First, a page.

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Kickin’ Summer Off Right 🇺🇲

onlookers at Long Beach parade

Summer in the midwest really kicks into high gear with the July 4th holiday. Around the sunset coast – Southeast Lake Michigan, this kickoff can be epic. With Chicago just a short drive away, tons of people have summer vacation homes all over Northwest Indiana and Southwest Michigan. People seem to pour into the local towns and onto the beaches.

Each of these small towns has their own schedule for the holiday celebration – whether that’s ice cream socials, military fly-overs, parades with decorated golf carts and local heroes – police, firefighters, etc. throwing candy to onlookers, food trucks and fireworks … or all of the above!

Don’t fight it, join it!

Although I enjoy the peace and quiet winter brings, I’m also learning to love the excitement that comes with the summer population growth. Everyone doin’ their thing to make summer last as long as possible!

When so many people converge in a small area, there’s bound to be conflict – especially with those in your own household … through it all, I just try to stay cool. 🤙

Kyle at the beach
kyle & kara on beach at sunset

For even the Son of Man came not to be served but to serve others and to give his life as a ransom for many.

Matthew 20:28 NLT

Dog Days of Summer

(July 3 – August 11)

Once July 4th passes, summer is in full swing. The days are long, the air is warm and the sun is shining … a lot! I can’t help but get up early and get projects done. Kara is excellent at making and executing all kinds of lists – I just try to keep pace. But as the afternoon heat cranks up, the beach is calling … we hit ‘island-fever’ and the only cure is to head to the lake for late afternoon water + sun. 😎

zeke laying in the grass
SV Zeke E Boy ready to sail still at the dock

Sailing Lake Michigan

On SV Zeke E Boy we like to head out onto the lake in the morning.  It takes about an hour to open up + commission all the systems for the day.  Each time we finish and leave the boat, all valves below the water line are shut off.  There are 4 main valves that must be opened:

  • one for each toilet intake water (waste water is stored on the boat, not dumped in the lake, which is illegal)
  • one for the kitchen sink gray water
  • one for the engine cooling intake (this is the most important one)

Teamwork makes the dream work

While I work on commissioning the mechanical systems, Kara helps with getting items organized & stowed: food is put in the fridge (even if we don’t turn it on – it’ll keep it safe from moving while out on the lake), clothes are put away, boat shoes are set out and the cockpit canvas is opened, so we can easily see out

Before cast off, we review our plans for the day.  Does the wind (and waves) look like what we saw online?  Are we prepared for these conditions?  We talk through our disembarking routine and options if things go poorly.  Leaving the dock is my most arduous task.  In reverse, our boat – actually many sailboats have this issue – is not very maneuverable.  Without getting too technical (although I love to discuss this with whoever would listen), the boat wants to spin one way and not reverse in a straight line.  I am constantly learning the boat – what she can and can’t do in different conditions. I have to be aware that just because I want to go a specific way, the boat may not respond like I want, so I must have options for alternative paths always ready.  Oh, and I have to communicate it to Kara so she can help as well!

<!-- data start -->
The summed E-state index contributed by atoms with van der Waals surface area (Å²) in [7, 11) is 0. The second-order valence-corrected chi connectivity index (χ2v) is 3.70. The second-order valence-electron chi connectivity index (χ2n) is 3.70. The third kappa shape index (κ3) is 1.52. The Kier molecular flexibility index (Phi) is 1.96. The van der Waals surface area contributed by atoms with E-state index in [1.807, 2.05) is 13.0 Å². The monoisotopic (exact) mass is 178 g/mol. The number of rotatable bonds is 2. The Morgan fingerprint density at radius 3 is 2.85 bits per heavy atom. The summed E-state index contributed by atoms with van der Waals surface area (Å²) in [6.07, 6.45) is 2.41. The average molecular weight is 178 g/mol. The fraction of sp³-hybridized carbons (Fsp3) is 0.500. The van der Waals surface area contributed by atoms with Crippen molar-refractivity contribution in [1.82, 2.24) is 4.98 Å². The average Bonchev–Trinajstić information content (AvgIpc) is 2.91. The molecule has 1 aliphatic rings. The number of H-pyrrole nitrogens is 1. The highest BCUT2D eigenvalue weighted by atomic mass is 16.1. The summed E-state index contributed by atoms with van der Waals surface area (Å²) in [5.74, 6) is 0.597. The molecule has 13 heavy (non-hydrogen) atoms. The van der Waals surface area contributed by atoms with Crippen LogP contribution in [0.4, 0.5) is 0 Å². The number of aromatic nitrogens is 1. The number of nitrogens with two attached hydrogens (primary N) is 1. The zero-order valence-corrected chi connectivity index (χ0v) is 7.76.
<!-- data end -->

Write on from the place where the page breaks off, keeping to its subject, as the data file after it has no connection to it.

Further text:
Keep Calm & Sail On

Once we are out of the dock, under control and moving forward, my pulse starts to go down and things become much more enjoyable.  It takes about 15 minutes to motor out to Lake Michigan from our slip.  When navigating in and out of a harbor, other boat traffic is always considered.  While there are rules and guidelines to follow – similar to driving a car – we found that you can’t assume others know what they are doing.  We like to be extra cautious, take things slow and most importantly, be kind – even when others are not.  After all, the goal is to have fun, but also to avoid dangerous interactions.

last sunrise in NB
kyle at the helm

Once we’re past the harbor entrance and the river deposit, we’ll turn off the engine, raise our sails and head out on Lake Michigan.  After just ~1\4 mile out, we typically have the lake to ourselves – most of the boat traffic tends to stay near shore …  I enjoy my last cup of coffee on the water, while Kara takes notes, pictures and videos to document the trip for our Ship’s Log.

Keeping Cool Under Pressure

kara in the marina pool

Of course, we’ll meet up with several other boats as we near the harbor entrance coming back in from the lake.  If we try to race or cut off another boat at the harbor entrance, we missed the whole point of our chill day on the lake … so I navigate cautiously and carefully.  I’ll purposely slow down to let others lead and calmly make our way to our slip, working hard to keep everyone safe.

Working together, Kara and I can put the boat away in less than an hour.  And if it’s hot and we want to take a dip in the pool, we’ve even done it in about 30 minutes!  There’s nothing like a little motivation to make you move faster!

Let us know what you think

Day sailing on Lake Michigan is our favorite way to stay cool in the dog days of summer.  We would love to hear your favorite ways to stay cool!  What activities do you enjoy to make summer last as long as possible? 

As we’re in the middle of our 2nd sailing season, exploring towns around the Great Lakes, eating good food along the way, and sharing our adventures with you – we want to hear from you.  Please share your feedback in the comments.

– Kyle from Zeke Life

Live like Zeke
You’re such a good boy!

kyle

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